WASHINGTON — It came as a shock: U.S. employers added just 74,000 jobs in December, far fewer than anyone expected. This from an economy that was adding nearly three times as many for four consecutive months — a key reason the Federal Reserve decided last month to slow its economic stimulus.
So what happened in December? Economists struggled for explanations: Unusually cold weather. A statistical quirk. A temporary halt in steady job growth.
Blurring the picture, a wave of Americans stopped looking for work, meaning they were no longer counted as unemployed. Their exodus cut the unemployment rate from 7 percent to 6.7 percent — its lowest point in more than five years.
Friday’s weak report from the Labor Department was particularly surprising because it followed a flurry of data that pointed to a robust economy: U.S. companies are selling record levels of goods overseas. Americans are spending more on big purchases such as cars and appliances. Layoffs dwindled. Consumer confidence is up and debt levels are down. Builders broke ground in November on the most new homes in five years.
“The disappointing jobs report flies in the face of most recent economic data, which are pointing to a pretty strong fourth quarter,” said Sal Guatieri, an economist at BMO Capital Markets.
It’s unclear whether the sharp hiring slowdown might lead the Federal Reserve to rethink its plan to slow its stimulus efforts.
Janet Yellen, who will take over as Fed chairman next month, “is probably scratching her head looking at the report,” said Sun Wong Sohn, an economics professor at the University of California’s Smith Business School.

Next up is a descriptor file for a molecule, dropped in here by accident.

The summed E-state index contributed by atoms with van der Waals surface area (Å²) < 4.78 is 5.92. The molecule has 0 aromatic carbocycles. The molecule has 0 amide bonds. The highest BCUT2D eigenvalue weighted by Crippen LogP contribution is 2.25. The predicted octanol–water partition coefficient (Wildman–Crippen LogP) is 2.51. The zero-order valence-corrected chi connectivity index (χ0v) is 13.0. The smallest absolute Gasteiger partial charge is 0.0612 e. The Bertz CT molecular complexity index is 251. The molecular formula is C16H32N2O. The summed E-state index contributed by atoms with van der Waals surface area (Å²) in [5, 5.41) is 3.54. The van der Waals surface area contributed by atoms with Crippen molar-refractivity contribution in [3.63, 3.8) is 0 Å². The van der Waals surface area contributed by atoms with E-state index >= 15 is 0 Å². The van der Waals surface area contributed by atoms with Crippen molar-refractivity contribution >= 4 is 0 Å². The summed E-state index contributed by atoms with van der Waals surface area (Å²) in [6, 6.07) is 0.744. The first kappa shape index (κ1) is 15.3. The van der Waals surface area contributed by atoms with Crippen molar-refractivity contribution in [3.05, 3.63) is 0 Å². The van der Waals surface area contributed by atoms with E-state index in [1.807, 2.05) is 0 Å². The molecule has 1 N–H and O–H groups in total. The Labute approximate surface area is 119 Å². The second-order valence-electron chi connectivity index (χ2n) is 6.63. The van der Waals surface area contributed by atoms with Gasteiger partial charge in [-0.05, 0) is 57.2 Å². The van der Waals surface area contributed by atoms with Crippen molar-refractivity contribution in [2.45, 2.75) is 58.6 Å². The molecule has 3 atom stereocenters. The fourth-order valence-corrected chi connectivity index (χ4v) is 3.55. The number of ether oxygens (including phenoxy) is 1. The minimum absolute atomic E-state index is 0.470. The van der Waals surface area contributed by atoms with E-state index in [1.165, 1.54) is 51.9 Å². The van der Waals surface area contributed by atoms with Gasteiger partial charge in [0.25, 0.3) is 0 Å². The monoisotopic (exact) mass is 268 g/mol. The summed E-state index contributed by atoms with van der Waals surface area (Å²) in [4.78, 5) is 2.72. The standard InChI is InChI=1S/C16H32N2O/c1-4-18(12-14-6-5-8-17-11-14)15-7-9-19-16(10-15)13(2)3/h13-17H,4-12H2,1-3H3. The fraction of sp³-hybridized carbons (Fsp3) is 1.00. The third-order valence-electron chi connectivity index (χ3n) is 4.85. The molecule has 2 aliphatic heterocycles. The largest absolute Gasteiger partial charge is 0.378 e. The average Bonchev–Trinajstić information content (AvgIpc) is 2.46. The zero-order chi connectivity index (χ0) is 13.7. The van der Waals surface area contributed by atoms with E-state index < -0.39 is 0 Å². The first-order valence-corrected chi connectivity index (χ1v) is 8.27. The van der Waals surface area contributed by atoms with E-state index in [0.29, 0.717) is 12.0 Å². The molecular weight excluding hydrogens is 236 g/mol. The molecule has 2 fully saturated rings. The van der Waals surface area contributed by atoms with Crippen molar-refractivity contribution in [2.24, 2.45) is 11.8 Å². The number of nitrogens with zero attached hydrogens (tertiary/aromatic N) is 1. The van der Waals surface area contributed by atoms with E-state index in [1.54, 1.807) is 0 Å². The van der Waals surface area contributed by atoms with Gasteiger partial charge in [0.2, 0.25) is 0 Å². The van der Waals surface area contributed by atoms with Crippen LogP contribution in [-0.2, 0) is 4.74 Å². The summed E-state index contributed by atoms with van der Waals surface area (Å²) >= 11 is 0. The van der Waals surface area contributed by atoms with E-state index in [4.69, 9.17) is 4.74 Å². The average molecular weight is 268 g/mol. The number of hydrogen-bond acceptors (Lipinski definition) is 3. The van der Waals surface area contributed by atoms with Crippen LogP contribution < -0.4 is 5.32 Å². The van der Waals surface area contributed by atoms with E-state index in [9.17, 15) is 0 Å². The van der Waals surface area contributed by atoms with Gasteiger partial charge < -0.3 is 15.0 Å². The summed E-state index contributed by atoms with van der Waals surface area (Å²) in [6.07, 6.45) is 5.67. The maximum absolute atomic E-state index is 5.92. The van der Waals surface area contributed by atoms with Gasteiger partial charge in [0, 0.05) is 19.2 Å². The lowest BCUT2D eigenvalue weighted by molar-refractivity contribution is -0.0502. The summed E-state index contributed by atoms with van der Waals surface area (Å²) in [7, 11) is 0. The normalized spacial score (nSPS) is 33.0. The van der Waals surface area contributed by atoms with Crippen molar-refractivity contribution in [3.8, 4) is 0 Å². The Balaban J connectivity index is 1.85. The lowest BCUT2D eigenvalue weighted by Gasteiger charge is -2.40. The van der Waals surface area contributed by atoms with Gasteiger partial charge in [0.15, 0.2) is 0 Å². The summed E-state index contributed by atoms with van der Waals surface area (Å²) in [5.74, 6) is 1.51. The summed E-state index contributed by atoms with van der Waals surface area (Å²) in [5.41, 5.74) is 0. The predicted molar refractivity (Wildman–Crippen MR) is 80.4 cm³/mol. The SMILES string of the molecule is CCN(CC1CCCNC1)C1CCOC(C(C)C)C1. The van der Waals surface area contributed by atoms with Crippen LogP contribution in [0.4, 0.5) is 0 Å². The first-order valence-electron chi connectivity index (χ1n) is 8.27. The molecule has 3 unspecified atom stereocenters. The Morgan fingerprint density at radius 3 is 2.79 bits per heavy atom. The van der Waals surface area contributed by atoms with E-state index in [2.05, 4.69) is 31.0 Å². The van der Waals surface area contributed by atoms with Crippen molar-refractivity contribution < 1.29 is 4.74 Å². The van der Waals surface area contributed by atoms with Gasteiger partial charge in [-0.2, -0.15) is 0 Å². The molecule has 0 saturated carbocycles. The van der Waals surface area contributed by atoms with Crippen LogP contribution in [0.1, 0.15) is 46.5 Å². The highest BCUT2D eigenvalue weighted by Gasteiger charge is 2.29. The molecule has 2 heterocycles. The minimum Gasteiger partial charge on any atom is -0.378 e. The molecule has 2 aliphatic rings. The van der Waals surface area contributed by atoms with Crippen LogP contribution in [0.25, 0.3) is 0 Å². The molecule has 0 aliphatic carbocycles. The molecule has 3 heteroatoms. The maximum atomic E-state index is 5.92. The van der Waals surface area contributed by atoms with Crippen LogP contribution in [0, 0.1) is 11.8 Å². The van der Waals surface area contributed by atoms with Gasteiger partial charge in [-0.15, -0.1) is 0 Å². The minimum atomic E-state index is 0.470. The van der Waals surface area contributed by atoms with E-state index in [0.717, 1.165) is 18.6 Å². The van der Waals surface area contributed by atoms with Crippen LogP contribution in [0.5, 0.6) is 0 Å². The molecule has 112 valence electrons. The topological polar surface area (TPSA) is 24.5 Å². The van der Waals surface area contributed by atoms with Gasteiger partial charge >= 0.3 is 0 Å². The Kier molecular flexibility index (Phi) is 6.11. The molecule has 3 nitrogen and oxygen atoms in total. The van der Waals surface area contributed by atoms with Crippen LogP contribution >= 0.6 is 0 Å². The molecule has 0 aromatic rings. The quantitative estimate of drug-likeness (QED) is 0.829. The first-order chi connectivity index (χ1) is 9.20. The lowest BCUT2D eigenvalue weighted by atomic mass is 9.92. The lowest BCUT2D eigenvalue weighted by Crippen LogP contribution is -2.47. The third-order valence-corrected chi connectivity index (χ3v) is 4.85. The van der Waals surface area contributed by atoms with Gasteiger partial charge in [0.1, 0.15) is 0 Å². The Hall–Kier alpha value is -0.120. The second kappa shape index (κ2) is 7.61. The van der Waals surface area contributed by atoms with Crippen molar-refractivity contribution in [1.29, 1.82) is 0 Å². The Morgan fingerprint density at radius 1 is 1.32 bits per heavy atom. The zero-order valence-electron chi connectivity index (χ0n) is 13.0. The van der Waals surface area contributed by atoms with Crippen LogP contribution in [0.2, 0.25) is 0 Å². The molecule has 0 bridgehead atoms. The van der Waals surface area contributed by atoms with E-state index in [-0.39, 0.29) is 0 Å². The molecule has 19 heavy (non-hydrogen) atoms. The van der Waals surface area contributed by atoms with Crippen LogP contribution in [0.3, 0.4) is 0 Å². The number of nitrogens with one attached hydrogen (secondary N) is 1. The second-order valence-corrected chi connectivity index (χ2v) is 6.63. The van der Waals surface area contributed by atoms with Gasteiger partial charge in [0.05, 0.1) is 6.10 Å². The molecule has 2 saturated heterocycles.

Certainly many economists were. Some predicted the job gain would be revised up in the coming months. The government adjusts each month’s jobs figure in the following two months as more companies respond to its survey.
Few analysts saw the sharp slowdown as the beginning of a much weaker trend.
“There is a good possibility this is just a one-shot deal that could either get revised away or made up for in next month’s release,” Scott Anderson, chief economist at Bank of the West, said in a note to clients.
Perhaps as surprising as last month’s weak job growth was the flood of people — 347,000 — who stopped looking for jobs. The proportion of people either working or looking for work fell to 62.8 percent, matching a nearly 36-year low.
Last month’s expiration of extended benefits for 1.3 million long-term unemployed could accelerate that trend if many of them stop looking for work. The likely increase could cause the unemployment rate to fall by up to a quarter-percentage point early this year, economists said.